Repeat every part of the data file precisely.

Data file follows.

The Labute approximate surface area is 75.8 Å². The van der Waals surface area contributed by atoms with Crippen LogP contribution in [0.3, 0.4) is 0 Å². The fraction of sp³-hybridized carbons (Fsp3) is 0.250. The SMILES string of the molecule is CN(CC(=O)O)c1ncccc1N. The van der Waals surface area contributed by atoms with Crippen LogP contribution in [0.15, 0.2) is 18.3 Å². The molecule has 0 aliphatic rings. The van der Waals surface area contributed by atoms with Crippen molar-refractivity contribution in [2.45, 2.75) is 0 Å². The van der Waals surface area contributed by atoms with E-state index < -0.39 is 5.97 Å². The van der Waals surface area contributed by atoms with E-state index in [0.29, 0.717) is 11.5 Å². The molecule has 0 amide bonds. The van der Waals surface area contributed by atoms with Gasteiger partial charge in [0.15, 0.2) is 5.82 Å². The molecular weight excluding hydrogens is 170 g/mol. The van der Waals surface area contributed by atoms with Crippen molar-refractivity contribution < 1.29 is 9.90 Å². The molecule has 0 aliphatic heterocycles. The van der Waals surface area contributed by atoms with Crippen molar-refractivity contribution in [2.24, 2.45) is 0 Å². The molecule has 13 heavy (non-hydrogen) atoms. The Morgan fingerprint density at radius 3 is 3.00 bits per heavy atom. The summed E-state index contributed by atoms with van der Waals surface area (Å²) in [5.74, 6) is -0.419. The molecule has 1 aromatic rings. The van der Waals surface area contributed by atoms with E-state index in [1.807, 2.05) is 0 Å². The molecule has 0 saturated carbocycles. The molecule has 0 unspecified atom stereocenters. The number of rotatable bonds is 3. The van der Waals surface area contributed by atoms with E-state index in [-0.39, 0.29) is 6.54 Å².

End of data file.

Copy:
The Labute approximate surface area is 75.8 Å². The van der Waals surface area contributed by atoms with Crippen LogP contribution in [0.3, 0.4) is 0 Å². The fraction of sp³-hybridized carbons (Fsp3) is 0.250. The SMILES string of the molecule is CN(CC(=O)O)c1ncccc1N. The van der Waals surface area contributed by atoms with Crippen LogP contribution in [0.15, 0.2) is 18.3 Å². The molecule has 0 aliphatic rings. The van der Waals surface area contributed by atoms with Crippen molar-refractivity contribution in [2.45, 2.75) is 0 Å². The van der Waals surface area contributed by atoms with E-state index < -0.39 is 5.97 Å². The van der Waals surface area contributed by atoms with E-state index in [0.29, 0.717) is 11.5 Å². The molecule has 0 amide bonds. The van der Waals surface area contributed by atoms with Gasteiger partial charge in [0.15, 0.2) is 5.82 Å². The molecular weight excluding hydrogens is 170 g/mol. The van der Waals surface area contributed by atoms with Crippen molar-refractivity contribution < 1.29 is 9.90 Å². The molecule has 0 aliphatic heterocycles. The van der Waals surface area contributed by atoms with Crippen molar-refractivity contribution in [2.24, 2.45) is 0 Å². The molecule has 13 heavy (non-hydrogen) atoms. The Morgan fingerprint density at radius 3 is 3.00 bits per heavy atom. The summed E-state index contributed by atoms with van der Waals surface area (Å²) in [5.74, 6) is -0.419. The molecule has 1 aromatic rings. The van der Waals surface area contributed by atoms with E-state index in [1.807, 2.05) is 0 Å². The molecule has 0 saturated carbocycles. The molecule has 0 unspecified atom stereocenters. The number of rotatable bonds is 3. The van der Waals surface area contributed by atoms with E-state index in [-0.39, 0.29) is 6.54 Å².